But they are fighting back. A copy of Bulletin, the newspaper for memorial masons, was lying beside the catacombs. 'Marketing to the Cremation Client ran one headline. The author of the piece had been round his local cemeteries, suggesting places where ashes could be tucked in, and 'the appropriate fee. . .for the burial of ashes, purchase of a plot and right to erect a memorial. . .I stressed the income they were missing due to the lack of consideration in this area.
Down in the bowels of the City of London crematorium, visitors gazed spellbound into the ovens. They were still slightly warm. Here 46 bodies a day used to be burnt, with a ceremony in each of two chapels every 20 minutes, until congestion forced the numbers to be cut to two ceremonies every 30 minutes. There are ranks of video screens in the office to ensure that everything goes like clockwork.
There are seven individual ovens - and the ashes really are individual. Bodies are usually burnt within 15 minutes of coming down the lift from the chapels. And those who want to watch to make sure that the coffin really does go in too can observe the whole procedure from two glassed-in viewing rooms. 'We used to let people down here, said Michael Chambers, an employee. 'Some in the Asian community like to keep a hand on the coffin till it goes in. But it's 800C in there; you get the coffin in two feet and it ignites. We had to stop it.
The City of London's cremation fees are around pounds 170, including the use of the chapel and the right to strew the ashes in a garden of rest, part of the cemetery from which old gravestones have been removed. Two of Jack the Ripper's victims are buried here, but no trace of them remains above ground.
Round the visitors went, from chapel to grave, to the old crematorium (due to be refurbished to meet EC regulations), to the catacombs. At 4pm they began to drift away. Around 2,000 had visited, but some of those with relatives buried in the cemetery were upset by the whole idea of an open day.
'I think its disrespectful, said Doreen Hubbard. 'It's morbid. It's not the sort of place you should be going for a day out. But all those I spoke to seemed reflective. 'I thought one day I'd have to bury Mum or Dad, or make arrangements for myself, said Victor Ariyibi, from Newham. 'It's been really interesting.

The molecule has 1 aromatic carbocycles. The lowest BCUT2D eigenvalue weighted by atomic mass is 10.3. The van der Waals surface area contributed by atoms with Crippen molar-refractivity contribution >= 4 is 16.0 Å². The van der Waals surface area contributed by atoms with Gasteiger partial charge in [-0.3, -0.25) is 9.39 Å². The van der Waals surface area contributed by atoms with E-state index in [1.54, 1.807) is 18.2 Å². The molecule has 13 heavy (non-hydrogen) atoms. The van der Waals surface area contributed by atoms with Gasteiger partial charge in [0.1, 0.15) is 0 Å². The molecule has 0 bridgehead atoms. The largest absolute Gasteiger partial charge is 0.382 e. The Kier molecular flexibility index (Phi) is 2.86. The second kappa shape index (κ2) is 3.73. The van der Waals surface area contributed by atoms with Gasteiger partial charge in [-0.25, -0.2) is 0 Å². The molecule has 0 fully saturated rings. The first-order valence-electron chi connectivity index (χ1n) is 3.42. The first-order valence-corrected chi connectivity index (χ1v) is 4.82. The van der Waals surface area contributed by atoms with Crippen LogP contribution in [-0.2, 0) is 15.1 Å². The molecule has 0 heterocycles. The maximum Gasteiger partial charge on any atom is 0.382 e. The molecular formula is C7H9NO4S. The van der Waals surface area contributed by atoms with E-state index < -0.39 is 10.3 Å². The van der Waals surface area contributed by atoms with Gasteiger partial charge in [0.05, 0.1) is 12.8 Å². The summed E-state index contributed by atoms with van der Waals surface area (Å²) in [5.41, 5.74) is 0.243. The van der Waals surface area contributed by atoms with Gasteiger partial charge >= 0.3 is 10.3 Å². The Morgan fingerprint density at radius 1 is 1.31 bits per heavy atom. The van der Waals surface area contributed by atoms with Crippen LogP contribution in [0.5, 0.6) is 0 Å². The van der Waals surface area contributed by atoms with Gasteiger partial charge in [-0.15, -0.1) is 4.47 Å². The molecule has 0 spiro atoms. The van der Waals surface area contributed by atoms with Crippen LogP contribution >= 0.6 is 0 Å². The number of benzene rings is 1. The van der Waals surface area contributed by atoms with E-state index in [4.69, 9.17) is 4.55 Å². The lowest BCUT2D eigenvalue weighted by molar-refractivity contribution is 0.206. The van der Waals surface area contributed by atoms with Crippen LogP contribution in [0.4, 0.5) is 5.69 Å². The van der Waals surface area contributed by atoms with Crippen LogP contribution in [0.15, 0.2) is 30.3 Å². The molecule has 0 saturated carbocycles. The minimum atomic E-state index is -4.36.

Hilary Dane, all enquiries made, strode briskly towards the exit and her home in Fulham. 'It struck me as a brilliant opportunity to find out what was available, she said. 'I wanted to be buried under a rhododendron. Now the soil here is very good for that. I shall have rhodenderom fragrantissima, I think.
PLOT PRICES Standard size 6ft6in x 2ft6in.
Highgate Cemetery Swain's Lane, Highgate N6 (081-340 1834). From pounds 1,500 for a basic plot to five figures for a brick-vaulted sepulchre. Right of burial 70 years. Prices vary depending on site.
Hither Green Cemetery Verdant Lane, Catford SE6 (081-697 2555). pounds 636 basic or pounds 687 for plot near a pathway. pounds 739 for a full memorial grave (headstone, kerbstones etc) Fees quadrupled for non-residents and those who have lived in the Lewisham for less than 10 years.
Kensal Green Cemetery Harrow Rd, W10 (081-969 0152). pounds 910 standard charge, including digging fees, but plots are for 999 years.
Merton & Sutton Joint Cemetery Garth Road, Lower Morden, Surrey (081-545 3666). Residents of Merton or Sutton pay pounds 362.40, but if either deceased or purchaser live outside both boroughs, pounds 710 including digging fees. Right of burial 75 years.
St Pancras Cemetery High Road, East Finchley, N2 (081-883 1231). pounds 621 standard for Camden residents, others pounds 1,205. Full memorial (7ftx3ft) pounds 1,522 for residents, pounds 2,876 for non-residents. Right of burial 60 years.
Streatham Park Cemetery Rowan Road, Streatham Vale, SW16 (081-764 2255). pounds 1,000 for plot with headstone. pounds 1,150 for headstone with full memorial grave. Right of burial 30 years.